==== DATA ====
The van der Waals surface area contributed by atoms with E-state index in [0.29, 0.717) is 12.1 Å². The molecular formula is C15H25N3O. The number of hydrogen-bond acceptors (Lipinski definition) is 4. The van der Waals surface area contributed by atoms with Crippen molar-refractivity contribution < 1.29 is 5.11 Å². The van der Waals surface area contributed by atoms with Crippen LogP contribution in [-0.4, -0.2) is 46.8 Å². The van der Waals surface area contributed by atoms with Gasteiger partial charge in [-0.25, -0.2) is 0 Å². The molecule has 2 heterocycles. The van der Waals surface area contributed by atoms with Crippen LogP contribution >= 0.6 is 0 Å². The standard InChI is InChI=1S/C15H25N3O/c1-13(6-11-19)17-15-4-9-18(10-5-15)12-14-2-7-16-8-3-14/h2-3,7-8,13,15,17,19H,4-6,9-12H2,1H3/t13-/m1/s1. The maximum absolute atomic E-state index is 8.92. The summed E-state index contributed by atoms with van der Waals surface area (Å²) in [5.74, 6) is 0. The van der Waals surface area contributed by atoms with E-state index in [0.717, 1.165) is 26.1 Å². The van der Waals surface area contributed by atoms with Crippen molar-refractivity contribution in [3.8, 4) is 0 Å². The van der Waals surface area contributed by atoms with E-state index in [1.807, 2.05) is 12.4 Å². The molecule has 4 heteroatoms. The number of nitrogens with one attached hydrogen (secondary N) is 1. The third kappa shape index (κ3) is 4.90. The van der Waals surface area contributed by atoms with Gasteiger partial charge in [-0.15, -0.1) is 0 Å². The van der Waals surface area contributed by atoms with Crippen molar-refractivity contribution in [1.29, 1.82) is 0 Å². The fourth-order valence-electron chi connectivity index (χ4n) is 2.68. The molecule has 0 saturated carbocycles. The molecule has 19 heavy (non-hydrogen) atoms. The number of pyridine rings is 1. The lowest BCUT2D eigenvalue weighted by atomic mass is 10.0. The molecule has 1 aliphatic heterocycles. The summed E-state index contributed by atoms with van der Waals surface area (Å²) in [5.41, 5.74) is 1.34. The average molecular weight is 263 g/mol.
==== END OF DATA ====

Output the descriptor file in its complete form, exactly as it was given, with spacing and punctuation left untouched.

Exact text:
The van der Waals surface area contributed by atoms with E-state index in [0.29, 0.717) is 12.1 Å². The molecular formula is C15H25N3O. The number of hydrogen-bond acceptors (Lipinski definition) is 4. The van der Waals surface area contributed by atoms with Crippen molar-refractivity contribution < 1.29 is 5.11 Å². The van der Waals surface area contributed by atoms with Crippen LogP contribution in [-0.4, -0.2) is 46.8 Å². The van der Waals surface area contributed by atoms with Gasteiger partial charge in [-0.25, -0.2) is 0 Å². The molecule has 2 heterocycles. The van der Waals surface area contributed by atoms with Crippen LogP contribution >= 0.6 is 0 Å². The standard InChI is InChI=1S/C15H25N3O/c1-13(6-11-19)17-15-4-9-18(10-5-15)12-14-2-7-16-8-3-14/h2-3,7-8,13,15,17,19H,4-6,9-12H2,1H3/t13-/m1/s1. The maximum absolute atomic E-state index is 8.92. The summed E-state index contributed by atoms with van der Waals surface area (Å²) in [5.74, 6) is 0. The van der Waals surface area contributed by atoms with E-state index in [0.717, 1.165) is 26.1 Å². The van der Waals surface area contributed by atoms with Crippen molar-refractivity contribution in [3.8, 4) is 0 Å². The van der Waals surface area contributed by atoms with E-state index in [1.807, 2.05) is 12.4 Å². The molecule has 4 heteroatoms. The number of nitrogens with one attached hydrogen (secondary N) is 1. The third kappa shape index (κ3) is 4.90. The van der Waals surface area contributed by atoms with Gasteiger partial charge in [-0.15, -0.1) is 0 Å². The van der Waals surface area contributed by atoms with Crippen molar-refractivity contribution in [1.29, 1.82) is 0 Å². The fourth-order valence-electron chi connectivity index (χ4n) is 2.68. The molecule has 0 saturated carbocycles. The molecule has 19 heavy (non-hydrogen) atoms. The number of pyridine rings is 1. The lowest BCUT2D eigenvalue weighted by atomic mass is 10.0. The molecule has 1 aliphatic heterocycles. The summed E-state index contributed by atoms with van der Waals surface area (Å²) in [5.41, 5.74) is 1.34. The average molecular weight is 263 g/mol.